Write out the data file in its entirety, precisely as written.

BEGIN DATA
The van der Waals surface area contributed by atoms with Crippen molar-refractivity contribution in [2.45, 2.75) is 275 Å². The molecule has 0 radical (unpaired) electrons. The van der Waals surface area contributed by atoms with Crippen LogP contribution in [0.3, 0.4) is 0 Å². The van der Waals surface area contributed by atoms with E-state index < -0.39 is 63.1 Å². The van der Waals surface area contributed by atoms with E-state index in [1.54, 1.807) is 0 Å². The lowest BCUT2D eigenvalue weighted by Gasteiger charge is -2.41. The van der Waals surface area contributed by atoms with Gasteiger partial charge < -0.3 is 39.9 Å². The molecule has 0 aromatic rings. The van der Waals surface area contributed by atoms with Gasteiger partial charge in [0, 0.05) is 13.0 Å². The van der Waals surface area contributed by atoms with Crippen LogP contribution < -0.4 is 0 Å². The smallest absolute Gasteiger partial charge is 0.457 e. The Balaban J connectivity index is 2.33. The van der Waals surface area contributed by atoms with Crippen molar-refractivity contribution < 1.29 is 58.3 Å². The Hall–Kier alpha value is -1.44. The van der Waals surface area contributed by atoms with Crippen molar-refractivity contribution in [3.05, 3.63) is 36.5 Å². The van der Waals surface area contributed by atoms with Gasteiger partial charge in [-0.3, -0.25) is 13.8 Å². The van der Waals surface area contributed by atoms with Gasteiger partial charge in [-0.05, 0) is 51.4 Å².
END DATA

The van der Waals surface area contributed by atoms with Crippen molar-refractivity contribution in [2.45, 2.75) is 275 Å². The molecule has 0 radical (unpaired) electrons. The van der Waals surface area contributed by atoms with Crippen LogP contribution in [0.3, 0.4) is 0 Å². The van der Waals surface area contributed by atoms with E-state index < -0.39 is 63.1 Å². The van der Waals surface area contributed by atoms with E-state index in [1.54, 1.807) is 0 Å². The lowest BCUT2D eigenvalue weighted by Gasteiger charge is -2.41. The van der Waals surface area contributed by atoms with Gasteiger partial charge < -0.3 is 39.9 Å². The molecule has 0 aromatic rings. The van der Waals surface area contributed by atoms with Gasteiger partial charge in [0, 0.05) is 13.0 Å². The van der Waals surface area contributed by atoms with Crippen LogP contribution < -0.4 is 0 Å². The smallest absolute Gasteiger partial charge is 0.457 e. The Balaban J connectivity index is 2.33. The van der Waals surface area contributed by atoms with Crippen molar-refractivity contribution < 1.29 is 58.3 Å². The Hall–Kier alpha value is -1.44. The van der Waals surface area contributed by atoms with Crippen molar-refractivity contribution in [3.05, 3.63) is 36.5 Å². The van der Waals surface area contributed by atoms with Gasteiger partial charge in [-0.3, -0.25) is 13.8 Å². The van der Waals surface area contributed by atoms with Gasteiger partial charge in [-0.05, 0) is 51.4 Å².